Entire Gaza population facing hunger crisis, famine risk: UN-backed report

File photo: Palestinian children carry pots as they queue to receive food cooked by a charity kitchen, amid shortages in food supplies, as the conflict between Israel and Hamas continues, in Rafah in the southern Gaza Strip December 14, 2023.

Reuters :
The entire 2.3 million population of the Gaza Strip is facing crisis levels of hunger and the risk of famine is increasing each day as the Israel-Hamas war grinds on, a UN-backed body said in a report published on Thursday.
That makes the proportion of households in the Palestinian enclave that are in hunger crisis, or suffering from high levels of acute food insecurity, the largest ever recorded globally, the report by the Integrated Food Security Phase Classification (IPC) said.
The humanitarian situation in Gaza has deteriorated rapidly since Israel began a major military operation on Oct. 7, with heavy air strikes and a ground offensive laying waste to wide areas of the enclave since then, in response to a shock, deadly rampage into Israel by militants of Gaza’s ruling Hamas group.
Trucks bringing aid from Egypt have delivered some food, water and medicine, but the United Nations says the quantity of food is just 10% of what is needed for the territory’s inhabitants, most of whom have been displaced.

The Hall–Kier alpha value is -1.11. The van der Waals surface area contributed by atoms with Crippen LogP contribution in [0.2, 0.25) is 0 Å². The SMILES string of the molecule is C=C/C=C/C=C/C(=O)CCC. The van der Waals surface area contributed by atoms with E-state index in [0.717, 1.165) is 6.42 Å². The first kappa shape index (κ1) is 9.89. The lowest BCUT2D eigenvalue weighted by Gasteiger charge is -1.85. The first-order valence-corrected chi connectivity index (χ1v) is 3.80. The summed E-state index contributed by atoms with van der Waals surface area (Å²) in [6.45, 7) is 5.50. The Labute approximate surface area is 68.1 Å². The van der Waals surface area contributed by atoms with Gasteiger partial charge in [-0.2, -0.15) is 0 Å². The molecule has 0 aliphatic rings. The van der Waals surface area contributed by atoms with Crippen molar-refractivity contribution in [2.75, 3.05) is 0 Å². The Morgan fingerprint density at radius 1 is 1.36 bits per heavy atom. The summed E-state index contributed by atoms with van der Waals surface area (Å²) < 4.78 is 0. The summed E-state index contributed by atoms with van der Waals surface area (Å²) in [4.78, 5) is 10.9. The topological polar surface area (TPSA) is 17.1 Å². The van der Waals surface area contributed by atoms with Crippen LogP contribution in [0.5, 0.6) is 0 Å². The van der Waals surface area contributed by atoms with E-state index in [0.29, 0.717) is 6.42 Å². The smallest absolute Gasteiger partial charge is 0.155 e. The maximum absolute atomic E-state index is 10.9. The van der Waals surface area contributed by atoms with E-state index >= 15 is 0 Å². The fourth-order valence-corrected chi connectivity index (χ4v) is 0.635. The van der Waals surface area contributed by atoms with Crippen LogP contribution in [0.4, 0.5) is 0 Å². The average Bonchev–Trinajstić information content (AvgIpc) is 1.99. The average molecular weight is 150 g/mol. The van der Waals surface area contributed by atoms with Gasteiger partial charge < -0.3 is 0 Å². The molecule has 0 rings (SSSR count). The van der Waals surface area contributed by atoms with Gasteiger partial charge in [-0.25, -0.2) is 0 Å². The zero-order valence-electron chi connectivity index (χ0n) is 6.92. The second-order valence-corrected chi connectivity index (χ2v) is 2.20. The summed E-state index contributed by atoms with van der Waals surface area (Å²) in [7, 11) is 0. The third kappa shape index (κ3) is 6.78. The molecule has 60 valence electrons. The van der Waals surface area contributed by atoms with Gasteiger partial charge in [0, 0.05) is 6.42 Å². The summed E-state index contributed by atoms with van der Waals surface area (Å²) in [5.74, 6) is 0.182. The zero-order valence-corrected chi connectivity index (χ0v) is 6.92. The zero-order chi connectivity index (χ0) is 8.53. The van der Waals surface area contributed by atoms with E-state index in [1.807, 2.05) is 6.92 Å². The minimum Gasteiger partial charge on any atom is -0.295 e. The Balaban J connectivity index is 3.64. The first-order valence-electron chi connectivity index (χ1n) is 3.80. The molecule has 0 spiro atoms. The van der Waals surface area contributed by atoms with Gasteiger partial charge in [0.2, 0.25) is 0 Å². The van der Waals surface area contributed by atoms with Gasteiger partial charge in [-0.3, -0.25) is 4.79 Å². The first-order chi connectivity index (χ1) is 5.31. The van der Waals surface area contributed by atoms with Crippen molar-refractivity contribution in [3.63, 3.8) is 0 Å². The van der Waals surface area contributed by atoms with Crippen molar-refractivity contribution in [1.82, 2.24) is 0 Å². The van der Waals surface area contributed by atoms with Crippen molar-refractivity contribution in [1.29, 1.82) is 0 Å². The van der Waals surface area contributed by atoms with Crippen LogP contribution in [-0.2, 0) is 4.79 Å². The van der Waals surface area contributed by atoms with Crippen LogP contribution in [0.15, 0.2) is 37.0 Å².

“There is a risk of famine and it is increasing each day that the current situation of intense hostilities and restricted humanitarian access persists or worsens,” the IPC report said.
Distribution of aid within Gaza has been hampered by military operations, inspections of aid demanded by Israel, communications blackouts and shortages of fuel.
Some desperate Gazans have jumped onto aid trucks to try to grab scarce supplies of food and other goods. There have been reports of residents eating donkey meat and emaciated patients seeking medical help.
“This report sort of confirms our worst fears,” said Arif Husain, chief economist and director of research at the UN World Food Programme, calling the crisis “unprecedented”.
“I’ve been doing this for the last 20 plus years. I’ve been to Afghanistan, I’ve been to Yemen, to Syria, South Sudan, Ethiopia, northeast Nigeria. But I’ve never seen something this bad happening this quickly,” he told Reuters in an interview.
The IPC, produced by a partnership including UN agencies and NGOs, sets the global standard for determining the severity of a food crisis using a complex set of technical criteria.